The Coalition of Youth and Students for a Better Liberia (CYSBL), a local advocacy group, has said it is disappointed in Mr. Benoni Urey, political leader of the All Liberian Party (ALP), for his recent letter to President Ellen Johnson Sirleaf disputing Cellcom GSM’s three-day free calls bargain offered to customers.
Mr. Urey is chairman of Lonestar Cell MTN in Liberia; a GSM company that once sold SIM cards for US$65 and scratch cards for US$15, with a duration period of only a week.
CYSBL Executive Director Ishmael Koffeh contended that Mr. Urey’s request to the President to stop the three-day Cellcom promotion was not right and called on him to apologize to Liberians.
He said the ALP political leader’s attitude has proven to ordinary people that if he is elected President, Liberians will encounter prolonged suffering, “because prices of goods and services will sky-rocket, only for his presidency to maximize profits.”
Mr. Koffeh, however, praised Cellcom for breaking the barrier created by Lonestar when it was the only service provider in the country.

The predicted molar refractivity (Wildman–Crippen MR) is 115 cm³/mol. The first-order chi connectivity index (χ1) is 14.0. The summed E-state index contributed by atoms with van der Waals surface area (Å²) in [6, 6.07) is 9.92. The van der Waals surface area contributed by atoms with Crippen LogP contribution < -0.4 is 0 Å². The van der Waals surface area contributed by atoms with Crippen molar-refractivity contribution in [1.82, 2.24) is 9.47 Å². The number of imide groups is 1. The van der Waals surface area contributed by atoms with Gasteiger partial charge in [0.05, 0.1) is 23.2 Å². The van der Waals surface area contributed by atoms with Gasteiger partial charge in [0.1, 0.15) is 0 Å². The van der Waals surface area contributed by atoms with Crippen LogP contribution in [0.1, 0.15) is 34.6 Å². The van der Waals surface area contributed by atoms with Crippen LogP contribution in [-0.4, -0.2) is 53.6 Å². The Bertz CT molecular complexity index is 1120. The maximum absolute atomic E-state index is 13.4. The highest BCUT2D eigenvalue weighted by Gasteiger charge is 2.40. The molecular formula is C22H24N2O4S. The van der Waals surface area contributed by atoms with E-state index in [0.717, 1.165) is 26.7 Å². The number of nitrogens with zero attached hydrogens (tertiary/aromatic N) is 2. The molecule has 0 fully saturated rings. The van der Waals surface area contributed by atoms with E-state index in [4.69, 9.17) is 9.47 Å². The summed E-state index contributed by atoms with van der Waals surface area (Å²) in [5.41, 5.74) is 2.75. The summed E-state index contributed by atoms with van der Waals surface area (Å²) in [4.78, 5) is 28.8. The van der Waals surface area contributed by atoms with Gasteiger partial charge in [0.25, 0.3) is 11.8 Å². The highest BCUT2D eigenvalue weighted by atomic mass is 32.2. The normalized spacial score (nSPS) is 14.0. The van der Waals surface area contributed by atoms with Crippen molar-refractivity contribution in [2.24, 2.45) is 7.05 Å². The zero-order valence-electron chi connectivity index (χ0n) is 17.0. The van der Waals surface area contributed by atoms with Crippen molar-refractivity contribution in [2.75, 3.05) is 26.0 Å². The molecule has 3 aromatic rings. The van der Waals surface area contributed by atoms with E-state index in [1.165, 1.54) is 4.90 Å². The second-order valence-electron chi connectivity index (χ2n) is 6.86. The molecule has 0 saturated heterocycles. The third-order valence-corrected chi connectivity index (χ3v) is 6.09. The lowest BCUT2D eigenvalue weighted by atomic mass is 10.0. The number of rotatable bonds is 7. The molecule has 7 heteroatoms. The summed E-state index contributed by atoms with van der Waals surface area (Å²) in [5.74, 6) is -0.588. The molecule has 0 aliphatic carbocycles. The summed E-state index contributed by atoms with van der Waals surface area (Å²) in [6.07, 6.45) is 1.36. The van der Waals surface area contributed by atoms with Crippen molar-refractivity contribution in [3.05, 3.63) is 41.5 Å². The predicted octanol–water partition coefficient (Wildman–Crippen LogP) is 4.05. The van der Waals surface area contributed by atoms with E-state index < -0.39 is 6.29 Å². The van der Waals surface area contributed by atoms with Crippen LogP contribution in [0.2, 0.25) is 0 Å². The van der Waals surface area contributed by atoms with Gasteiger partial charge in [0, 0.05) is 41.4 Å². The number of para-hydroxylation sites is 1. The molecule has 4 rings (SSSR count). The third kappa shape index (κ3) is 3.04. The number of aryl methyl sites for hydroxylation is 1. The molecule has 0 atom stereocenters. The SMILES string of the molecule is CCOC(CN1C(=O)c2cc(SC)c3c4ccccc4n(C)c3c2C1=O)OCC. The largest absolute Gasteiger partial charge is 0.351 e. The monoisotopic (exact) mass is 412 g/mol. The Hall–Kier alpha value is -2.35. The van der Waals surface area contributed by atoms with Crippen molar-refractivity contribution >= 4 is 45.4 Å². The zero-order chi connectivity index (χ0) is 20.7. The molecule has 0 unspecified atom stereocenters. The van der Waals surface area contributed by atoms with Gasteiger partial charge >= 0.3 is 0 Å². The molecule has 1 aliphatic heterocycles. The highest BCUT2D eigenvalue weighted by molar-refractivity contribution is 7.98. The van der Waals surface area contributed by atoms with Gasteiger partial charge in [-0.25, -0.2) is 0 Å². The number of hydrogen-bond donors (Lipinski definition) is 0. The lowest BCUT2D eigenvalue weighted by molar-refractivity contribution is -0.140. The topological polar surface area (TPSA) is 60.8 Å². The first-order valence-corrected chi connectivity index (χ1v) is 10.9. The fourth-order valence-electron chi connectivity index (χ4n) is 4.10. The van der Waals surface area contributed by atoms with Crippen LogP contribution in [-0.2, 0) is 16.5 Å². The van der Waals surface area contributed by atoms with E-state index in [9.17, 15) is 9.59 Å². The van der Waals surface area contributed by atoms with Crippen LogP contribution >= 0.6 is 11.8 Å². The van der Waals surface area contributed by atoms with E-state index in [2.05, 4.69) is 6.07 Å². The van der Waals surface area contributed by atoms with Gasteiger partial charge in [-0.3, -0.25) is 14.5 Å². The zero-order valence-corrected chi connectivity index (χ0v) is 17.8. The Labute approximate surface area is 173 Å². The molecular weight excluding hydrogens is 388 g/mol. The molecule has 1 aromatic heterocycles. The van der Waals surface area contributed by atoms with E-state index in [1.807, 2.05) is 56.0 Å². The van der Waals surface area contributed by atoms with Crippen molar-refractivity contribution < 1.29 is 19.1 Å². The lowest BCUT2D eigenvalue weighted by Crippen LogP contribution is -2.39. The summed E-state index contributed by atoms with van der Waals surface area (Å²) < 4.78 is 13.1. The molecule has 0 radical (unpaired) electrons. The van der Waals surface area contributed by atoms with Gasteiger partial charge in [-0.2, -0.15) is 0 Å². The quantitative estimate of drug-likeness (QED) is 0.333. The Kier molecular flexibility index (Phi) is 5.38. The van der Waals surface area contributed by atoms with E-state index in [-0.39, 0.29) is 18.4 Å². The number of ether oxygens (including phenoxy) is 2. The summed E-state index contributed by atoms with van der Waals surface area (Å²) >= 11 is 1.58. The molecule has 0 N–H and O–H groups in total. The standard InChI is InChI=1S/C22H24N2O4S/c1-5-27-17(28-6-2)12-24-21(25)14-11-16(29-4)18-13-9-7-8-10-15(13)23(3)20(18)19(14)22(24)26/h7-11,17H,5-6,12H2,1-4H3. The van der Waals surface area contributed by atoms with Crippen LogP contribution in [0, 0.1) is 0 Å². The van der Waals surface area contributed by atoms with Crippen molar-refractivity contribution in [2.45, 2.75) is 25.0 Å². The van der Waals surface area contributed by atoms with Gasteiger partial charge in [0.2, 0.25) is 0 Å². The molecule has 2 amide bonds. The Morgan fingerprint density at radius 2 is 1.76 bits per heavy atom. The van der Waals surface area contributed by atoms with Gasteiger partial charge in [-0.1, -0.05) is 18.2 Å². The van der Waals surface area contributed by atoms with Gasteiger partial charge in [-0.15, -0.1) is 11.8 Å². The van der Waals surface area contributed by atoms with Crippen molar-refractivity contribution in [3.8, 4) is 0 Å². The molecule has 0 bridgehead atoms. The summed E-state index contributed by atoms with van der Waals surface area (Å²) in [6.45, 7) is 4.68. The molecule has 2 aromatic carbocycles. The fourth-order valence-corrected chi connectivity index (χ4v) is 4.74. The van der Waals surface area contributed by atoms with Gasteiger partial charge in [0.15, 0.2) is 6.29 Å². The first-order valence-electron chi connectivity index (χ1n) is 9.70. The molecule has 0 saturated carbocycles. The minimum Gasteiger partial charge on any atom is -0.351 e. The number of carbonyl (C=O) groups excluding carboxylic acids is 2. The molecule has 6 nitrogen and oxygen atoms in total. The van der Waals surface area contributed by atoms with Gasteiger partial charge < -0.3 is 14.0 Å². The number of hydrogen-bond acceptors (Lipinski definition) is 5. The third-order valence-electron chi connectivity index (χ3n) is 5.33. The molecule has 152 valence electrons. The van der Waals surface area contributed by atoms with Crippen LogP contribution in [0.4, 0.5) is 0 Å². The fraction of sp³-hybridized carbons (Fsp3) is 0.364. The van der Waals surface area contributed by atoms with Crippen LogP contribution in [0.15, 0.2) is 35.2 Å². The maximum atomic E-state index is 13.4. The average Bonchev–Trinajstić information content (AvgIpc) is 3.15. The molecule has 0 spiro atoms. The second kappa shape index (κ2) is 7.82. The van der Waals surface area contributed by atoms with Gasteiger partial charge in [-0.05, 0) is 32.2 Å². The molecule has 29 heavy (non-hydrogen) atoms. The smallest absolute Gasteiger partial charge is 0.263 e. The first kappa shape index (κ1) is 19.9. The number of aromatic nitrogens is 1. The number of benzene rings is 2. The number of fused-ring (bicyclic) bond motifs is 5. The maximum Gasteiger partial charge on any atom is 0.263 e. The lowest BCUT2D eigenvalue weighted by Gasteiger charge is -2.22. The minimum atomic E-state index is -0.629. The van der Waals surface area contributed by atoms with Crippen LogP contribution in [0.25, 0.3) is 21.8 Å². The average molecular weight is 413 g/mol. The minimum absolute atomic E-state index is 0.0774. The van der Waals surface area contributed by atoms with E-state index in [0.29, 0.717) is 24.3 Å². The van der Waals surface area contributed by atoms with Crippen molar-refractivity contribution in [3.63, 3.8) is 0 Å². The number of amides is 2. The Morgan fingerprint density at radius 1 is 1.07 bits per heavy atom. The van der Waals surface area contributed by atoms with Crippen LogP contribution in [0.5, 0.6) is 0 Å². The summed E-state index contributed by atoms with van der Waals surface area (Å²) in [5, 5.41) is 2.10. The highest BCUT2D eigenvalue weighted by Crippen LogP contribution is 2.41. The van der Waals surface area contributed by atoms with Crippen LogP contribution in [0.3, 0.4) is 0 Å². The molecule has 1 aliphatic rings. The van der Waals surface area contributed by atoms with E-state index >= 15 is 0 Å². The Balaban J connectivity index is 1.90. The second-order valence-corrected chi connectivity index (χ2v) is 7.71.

“We thank Cellcom for breaking down Lonestar’s monopoly virus to the extent that all Liberians and foreign residents are able to communicate through the cheapest means,” Mr. Koffeh said.
He said the Cellcom promotion is helping every mobile user in the country to communicate with their loved ones for any length of time. “Therefore, we are angry with Mr. Urey for his so-called letter to the President. Because of that, we do not trust him with our country,” he added.
Mr. Koffeh called on Liberians, particularly those using the three-day Cellcom promotion, to campaign vigorously against Mr. Urey’s “cheap propaganda against a GSM provider that is in the interest of the downtrodden masses.”
It may be recalled that on March 14, Mr. Urey wrote a letter to President Sirleaf calling her attention to what he said were the damaging effects of certain promotions he called ‘freebies’ offered by telecommunications service providers operating in the Liberian economy.
In that letter, Urey said government was losing tens of millions of United States dollars in potential tax revenues as a result of the promotions.
He also linked the loss of potential tax revenues to loss of industry revenues, and subsequent loss of industry jobs.
Cellcom, however, dismissed Urey’s claims as “carefully calculated attempts to prolong Lonestar/MTN’s goal of restricting competition and thereby continuing to exploit the Liberian people.”